Lord Ashcroft has crystallised Labour’s big dilemma

21st November, 2012 9:30 am

Lord Ashcroft occupies a curious position in British politics nowadays. Three years ago the Billionare from Belize was the bogeyman not just for the Labour Party, but also for a huge proportion of the media too. Now, he is semi-rehabilitated. A thorn in the side of his (former?) friend, the Prime Minister. One of Britain’s most prolific commissioners of polling. Gaining, as the Guardian put it today:

“a reputation for conducting fair and accurate polling that sometimes delivers unwelcome messages to all political parties.”

So whilst the natural reaction of Labour people upon hearing of Ashcroft’s latest – Labour specific – poll will be to ignore it. Not because the poll is without flaws (it isn’t), but because Ashcroft has earned a position in the media as a reliable and neutral(ish) pollster. The media are going to run with this poll anyway.

But that doesn’t mean that we need to accept the spin. The Times had this to say about Ashcroft’s poll this morning:

“[Ashcroft] found that Mr Miliband could secure the votes of up to 10 per cent of the electorate that is unsure whether to back Labour if he took a tougher line on the deficit….The poll divided voters into categories. Labour loyalists were the 25 per cent of the electorate who will stick with the party come what may. A further 17 per cent are “Labour joiners”, who say they will vote for Mr Miliband in 2015. Many of these assume that Labour would restore some or all of the coalition cuts. A further 10 per cent are “Labour considerers”, who may vote for Mr Miliband in future. They tend to have a low to neutral view of Mr Miliband and are much less ready to say that Labour has learnt the right lessons from its time in power.”

This all seems sensible – right? But first, lets do a spot of arithmetic. 25% solid support + 17% new support = 42%. That’s the votes Labour have accrued so far, according to Ashcroft, without taking a much firmer line on the deficit. Now I don’t know about you, but I’d take a Labour vote of 42% in the General Election. On the current boundaries that could give us a majority of around 80.

Yet the Ashcroft polling suggests Labour could secure the win – and gain an extra 10% of the electorate – by taking a firmer line on the cuts. That may well be true. And who wouldn’t want to win 52% of the vote? Imagine the majority then? And Labour would be the first government in a generation to genuinely command the support of a majority of those who voted.

And yet…we all know that life is not that simple, nor should it be. By taking a harder line on cuts (by, for example, accepting Tory spending limits for the early years of a Labour government) we might win a chunk of that 10% of potential Labour voters who are up for grabs. But we’d certainly lose a significant and unknowable % of the 42% who are already supporting us – either long standing party supporters who would see us as too close to the Tories, or former Lib Dems, who might feel let down by a second party in as many years.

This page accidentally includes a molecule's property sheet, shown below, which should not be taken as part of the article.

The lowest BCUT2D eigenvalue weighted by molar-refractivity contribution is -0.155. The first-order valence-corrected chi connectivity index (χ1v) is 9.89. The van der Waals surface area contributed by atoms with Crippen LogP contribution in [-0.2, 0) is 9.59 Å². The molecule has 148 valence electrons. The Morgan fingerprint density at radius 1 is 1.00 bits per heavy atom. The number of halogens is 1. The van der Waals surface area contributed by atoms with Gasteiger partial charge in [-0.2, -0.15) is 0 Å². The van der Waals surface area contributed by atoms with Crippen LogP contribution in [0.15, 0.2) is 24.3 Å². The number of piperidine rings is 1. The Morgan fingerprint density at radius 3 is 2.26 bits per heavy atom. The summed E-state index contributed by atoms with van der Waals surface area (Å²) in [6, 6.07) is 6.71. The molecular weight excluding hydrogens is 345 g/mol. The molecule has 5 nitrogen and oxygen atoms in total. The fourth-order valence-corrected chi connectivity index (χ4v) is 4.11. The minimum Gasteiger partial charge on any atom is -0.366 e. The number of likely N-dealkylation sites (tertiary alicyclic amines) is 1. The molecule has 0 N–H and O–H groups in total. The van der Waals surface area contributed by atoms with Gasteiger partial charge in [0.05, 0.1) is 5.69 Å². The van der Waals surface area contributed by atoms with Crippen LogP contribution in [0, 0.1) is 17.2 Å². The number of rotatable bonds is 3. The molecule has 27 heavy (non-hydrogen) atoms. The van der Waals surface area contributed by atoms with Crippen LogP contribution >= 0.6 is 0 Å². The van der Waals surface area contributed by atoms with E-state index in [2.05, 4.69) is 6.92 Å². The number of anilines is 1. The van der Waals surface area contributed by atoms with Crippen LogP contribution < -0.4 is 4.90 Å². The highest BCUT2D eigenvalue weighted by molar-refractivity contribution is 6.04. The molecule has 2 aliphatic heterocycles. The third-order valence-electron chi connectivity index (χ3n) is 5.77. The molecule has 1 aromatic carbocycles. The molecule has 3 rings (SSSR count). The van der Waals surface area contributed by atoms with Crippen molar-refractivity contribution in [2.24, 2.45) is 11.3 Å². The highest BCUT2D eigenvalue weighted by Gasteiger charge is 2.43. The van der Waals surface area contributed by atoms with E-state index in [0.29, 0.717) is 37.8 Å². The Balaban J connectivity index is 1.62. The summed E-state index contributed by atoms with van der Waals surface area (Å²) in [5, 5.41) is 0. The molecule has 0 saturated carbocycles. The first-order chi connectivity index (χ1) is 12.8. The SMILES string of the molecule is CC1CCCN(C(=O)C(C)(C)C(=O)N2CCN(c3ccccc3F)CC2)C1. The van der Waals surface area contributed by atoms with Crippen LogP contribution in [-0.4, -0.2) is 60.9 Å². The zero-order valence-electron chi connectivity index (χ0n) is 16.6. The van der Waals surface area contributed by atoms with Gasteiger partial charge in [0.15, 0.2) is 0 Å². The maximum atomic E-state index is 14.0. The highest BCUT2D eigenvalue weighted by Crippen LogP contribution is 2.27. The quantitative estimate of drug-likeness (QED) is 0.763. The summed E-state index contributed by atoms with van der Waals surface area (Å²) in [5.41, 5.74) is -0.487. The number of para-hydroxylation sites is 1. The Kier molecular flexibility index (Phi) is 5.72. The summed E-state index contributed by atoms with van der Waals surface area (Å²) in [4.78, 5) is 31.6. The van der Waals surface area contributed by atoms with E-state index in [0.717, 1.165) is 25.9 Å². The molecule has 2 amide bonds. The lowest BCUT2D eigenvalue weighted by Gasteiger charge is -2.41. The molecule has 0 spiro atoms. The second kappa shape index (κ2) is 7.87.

Adopting a Tory-lite line on the economy may pay polling dividends for Labour. But then again, it might not. And that – in electoral terms at least – is Labour’s big dilemma. It also shows why it’s foolish to make policy calls on the basis of polling (not least because of the law of unintended consequences),

The best thing for Labour to do on the economy is to take the position that is right for the country, and which makes economic sense. Alas, that is a position that falls between the two absolutist poles of “No cuts” and “Slash the state”. The deficit needs to be reduced. Debt must be brought under control. Some form of cuts are necessary. But a Labour government should be mindful of the power of government spending – particularly in infrastructure – to boost growth and jobs. To make the cuts in the wrong place is as foolish as making no cuts, or savage cuts. Similarly making cuts that cost jobs, or show a lack of compassion to those who need the support of the state, are similarly self defeating – either economically or morally.

And thus, by neither appealing wholly to the no cuts crowd or the Tory-lite crowd, it’s likely that Labour will bleed some support from both left and right between now and 2015. Compromise invariably means the loss of support from the ideologically pure.

But what should be the balance between spending and cuts that is right for the economy, and what impact would that have on the polling? That, this far from the election, is probably unknowable, or, to paraphrase Philip Larkin:

Ah, solving that question
Brings the priest and the doctor   
In their long coats
Running over the fields.
  • Jim_Watford

    Peole want common sense applied to things, they want waste dealt with while retaining decent services. This government has just waved the axe around like raving lunatics, the result has been cuts in services and no cuts whatsoever in waste. Labour are yet to offer an intelligent alternative to the Tories madness, in fact they’ve offered nothing at all. At the moment I think Labour will win The Lib Dems are losing voters and members to Labour while the Tories are losing people to UKIP. Things could change though and Labour need to be ready for that.

  • http://twitter.com/Bickerrecord Paul Cotterill

    From the Times: “Mr Miliband could secure the votes of up to 10 per cent of the electorate that is unsure whether to back Labour if he took a tougher line on the deficit”